Much big news in the education world of late. While fifteen Race to the Top finalists were just announced, both higher ed and K-12 educators across California and other cities are protesting layoffs, fee hikes, cuts, and the re-segregation of schools in March 4 Strike and Day of Action To Defend Public Education. Meanwhile, many teachers continue to be cut, with more to come.
It's a rough time for teachers, to say the least. Which is why this week's #edchat on teacher morale was particularly timely. Our guest blogger, Matt Guthrie (@mattguthrie) summarized the inspirational discussion.
It's that time of the school year when teacher morale begins to drop. It seems like forever ago that the semester ended (or we celebrated Presidents Day for some lucky folks). Spring break is an eternity away. Our return from spring break begins the dreaded testing season. Last minute efforts of remediation and cramming will commence. None of this is good for morale. If you teach in a struggling school, chances are you started the year with low teacher morale anyway, so this time of year is even worse.
This week's #edchat (March 2) was timely. The question was "What effect does low teacher morale have on student learning? How do we boost low teacher morale?" (summary @jasontbedell: Low morale affects teacher interest, enthusiasm, and motivation, all of which are reflected in students.
@pammoran asked this insightful question early in the chat, "What effects do student learning have on low teacher morale?" I have definitely experienced those times of depression when faced with continual low student performance. Low student learning does not have to lead to low teacher morale if we become reflective practitioners. To increase learning, we must look for other solutions and be willing to change our approach. It's never easy to get those final results after working so hard and still have some who didn't get it. But I believe if we honestly do all we can, some growth will be seen and low morale can be curbed. It is not acceptable to remain unchanging and expect things to get better, including your morale.
We must avoid being our own worst enemies by staying away from pits of complaining. These two tweets would be much more humorous if they were not so true.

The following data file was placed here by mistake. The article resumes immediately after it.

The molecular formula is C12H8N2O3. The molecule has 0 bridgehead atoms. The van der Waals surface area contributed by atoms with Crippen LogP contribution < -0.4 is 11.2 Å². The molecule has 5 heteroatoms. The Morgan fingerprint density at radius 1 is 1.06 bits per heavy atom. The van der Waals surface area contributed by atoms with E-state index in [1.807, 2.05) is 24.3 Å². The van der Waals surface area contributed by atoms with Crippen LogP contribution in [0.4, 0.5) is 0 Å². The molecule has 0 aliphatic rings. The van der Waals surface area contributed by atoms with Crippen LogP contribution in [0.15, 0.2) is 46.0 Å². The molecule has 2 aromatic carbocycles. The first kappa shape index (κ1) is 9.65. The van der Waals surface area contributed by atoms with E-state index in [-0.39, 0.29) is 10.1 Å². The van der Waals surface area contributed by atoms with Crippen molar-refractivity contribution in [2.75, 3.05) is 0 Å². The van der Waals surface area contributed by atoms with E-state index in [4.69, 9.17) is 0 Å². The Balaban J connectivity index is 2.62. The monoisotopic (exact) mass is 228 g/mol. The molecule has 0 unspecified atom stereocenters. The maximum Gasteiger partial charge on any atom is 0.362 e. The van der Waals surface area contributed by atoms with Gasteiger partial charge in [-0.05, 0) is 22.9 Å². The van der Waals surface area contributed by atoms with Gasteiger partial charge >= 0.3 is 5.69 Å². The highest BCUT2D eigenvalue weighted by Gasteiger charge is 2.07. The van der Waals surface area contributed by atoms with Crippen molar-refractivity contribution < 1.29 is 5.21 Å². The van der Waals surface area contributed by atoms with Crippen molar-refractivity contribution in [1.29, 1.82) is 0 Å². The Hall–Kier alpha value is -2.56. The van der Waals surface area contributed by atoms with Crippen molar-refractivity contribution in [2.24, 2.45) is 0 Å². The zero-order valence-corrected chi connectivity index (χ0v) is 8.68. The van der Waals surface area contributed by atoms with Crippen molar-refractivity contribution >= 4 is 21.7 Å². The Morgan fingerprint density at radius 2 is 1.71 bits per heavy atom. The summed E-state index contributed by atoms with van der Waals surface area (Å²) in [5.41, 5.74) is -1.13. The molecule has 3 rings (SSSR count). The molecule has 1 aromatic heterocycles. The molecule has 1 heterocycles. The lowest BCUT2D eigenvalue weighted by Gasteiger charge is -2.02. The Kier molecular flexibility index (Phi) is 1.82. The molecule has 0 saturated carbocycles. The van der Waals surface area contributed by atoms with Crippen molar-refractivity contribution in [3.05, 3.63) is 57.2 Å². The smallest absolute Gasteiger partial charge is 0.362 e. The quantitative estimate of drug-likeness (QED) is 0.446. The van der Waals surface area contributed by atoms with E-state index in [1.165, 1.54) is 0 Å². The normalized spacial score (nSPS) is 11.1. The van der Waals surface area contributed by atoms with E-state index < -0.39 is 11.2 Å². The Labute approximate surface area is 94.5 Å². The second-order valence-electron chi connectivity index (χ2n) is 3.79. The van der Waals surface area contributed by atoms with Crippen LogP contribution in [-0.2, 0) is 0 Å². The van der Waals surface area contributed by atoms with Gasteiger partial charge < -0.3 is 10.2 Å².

@spedteacher: Best advice I got re: morale-- stay out of the teacher lounge!
@KDSR: The teachers' lounge is much more damaging to morale than is the classroom
There is a difference between venting and perpetuating a negative atmosphere. We do not live in bubbles. Our actions and emotions affect those around us.
From my vantage point, there is one aspect of our profession that regularly leads to low teacher morale. It is the lack of autonomy in the classroom. Policy and law are set by personnel outside of the classroom, usually by people without classroom experience. The burden of accountability and implementation of policy is then placed upon the teacher without her or his input.
Teachers are expected to exert quality control on a product with too many variables beyond their control. We know our students have no support at home. We know our students began the year several years behind grade level. We know our students have problems that are far more pressing than a test score on a math test, problems that are literally life or death. And throughout the year, many feel like no one cares about us as people, recognizes the efforts we are making, or is concerned about anything but that list of scores when the test is done.
For the record, I have been blessed enough to work in a school where my administration is very supportive. Like all humans, they are not perfect but I feel they do a pretty good job of letting us know as teachers when we are doing something right. This fact does not exempt us from low morale however. Low morale can strike the first year teacher and the almost-retired teacher. There are some simple things we all can do to boost the morale of our schools.
* Find something positive to celebrate and showcase, no matter how small.
* Sometimes the best thing you can do is walk up to a colleague and tell them they are doing a great job.
* Remind yourself why you became a teacher in the first place.
* Look for something new to do in the classroom - a technique, lesson plan, technology, strategy - novelty can sometimes help morale.
* Find someone besides yourself to boost.
* Get input from the students. Things might not be as bad as they seem.
@bjnichols had this to say. "Morale is similar to achievement. It goes up the more we differentiate our practices to fit individual needs." There is no silver bullet, no magical formula. We can, however, look at the situations around us and respond in ways that boost the morale. Being sensitive to morale can do much to turn around a lot of things in your school. Student achievement is adversely affected by low teacher morale. Boosting morale will do more than save a teacher. It will save a student. It will save a school.
Matt Guthrie is a middle school math and science teacher. He is always looking for a different way to do things, looking for any improvement he can find, no matter how small. Besides integrating technology in his classroom and helping others do the same, Matt works with a group of at-risk male students. His greatest pleasure as a teacher is seeing students like them succeed. His blog Listen, Learn, Share encourages readers to learn from all sources, even those they teach. He can be reached on Twitter at @mattguthrie.